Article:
John went to Newfoundland with Z Tours to see the Yellow-legged Gull. Because they never saw it, they spent most of their time looking for it. They did see nine other gull species. The group list was Black-headed Gull, Bonaparte's Gull, Common/Mew Gull, Ring-billed Gull, Herring Gull, Iceland/Thayer's Gull, Lesser Black-backed Gull, Glaucous Gull and Great Black-backed Gull. John will have to decide if he will look for and list the west coast versions of those two two-named gulls.
So the way this works is, you find a likely pond filled to the brim with gulls and start scanning for the Yellow-legged one. It is rumored to hang out at the town dump which is closed to birders, drat. Then, when it feels like it, it visits one of the nearby ponds to bathe along with hundreds of other gulls. This gull is common in the Mediterranean and the ones that end up in Newfoundland seem to originate in the Azores and a few visit every winter. John is already considering another visit in late fall when they show up again.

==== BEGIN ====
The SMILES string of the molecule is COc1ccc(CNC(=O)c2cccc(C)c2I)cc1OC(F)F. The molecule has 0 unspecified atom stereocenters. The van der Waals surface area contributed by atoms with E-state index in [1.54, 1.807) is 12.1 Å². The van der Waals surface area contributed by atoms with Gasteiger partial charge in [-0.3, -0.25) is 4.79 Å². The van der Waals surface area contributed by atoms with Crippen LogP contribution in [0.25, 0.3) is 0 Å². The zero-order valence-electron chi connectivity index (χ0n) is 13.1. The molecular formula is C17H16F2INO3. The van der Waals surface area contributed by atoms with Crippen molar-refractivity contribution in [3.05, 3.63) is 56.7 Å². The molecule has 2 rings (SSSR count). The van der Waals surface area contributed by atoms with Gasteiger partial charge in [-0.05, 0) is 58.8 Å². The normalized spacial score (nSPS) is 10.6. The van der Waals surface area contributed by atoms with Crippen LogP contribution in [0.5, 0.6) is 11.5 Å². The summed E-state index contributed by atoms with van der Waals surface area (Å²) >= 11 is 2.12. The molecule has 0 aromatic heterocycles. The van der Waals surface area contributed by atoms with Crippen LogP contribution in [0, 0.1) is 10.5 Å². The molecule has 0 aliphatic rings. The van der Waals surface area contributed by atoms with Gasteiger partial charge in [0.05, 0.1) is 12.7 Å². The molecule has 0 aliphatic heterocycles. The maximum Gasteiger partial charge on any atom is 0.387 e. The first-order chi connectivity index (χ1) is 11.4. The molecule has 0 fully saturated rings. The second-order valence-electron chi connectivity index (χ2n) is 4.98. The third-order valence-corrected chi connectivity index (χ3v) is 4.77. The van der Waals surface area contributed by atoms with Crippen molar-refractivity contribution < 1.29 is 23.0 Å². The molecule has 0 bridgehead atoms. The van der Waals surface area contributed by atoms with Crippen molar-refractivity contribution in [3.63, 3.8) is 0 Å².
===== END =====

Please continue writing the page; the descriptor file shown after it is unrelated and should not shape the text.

Some of the other birds John saw would be difficult to get later and in other places, so he was happy to see the Purple Sandpiper, the Tufted Duck, the Black-headed Gull, the Lesser Black-backed Gull and the cute little Dovekie.
He now has about 180 species with 11 being code 3 or higher. For those who aren't hardcore birders, code 1 and 2 are birds you can usually see without risking life and limb, 3, 4 and 5 are a BIT more difficult and, I understand, code 6 is essentially extinct.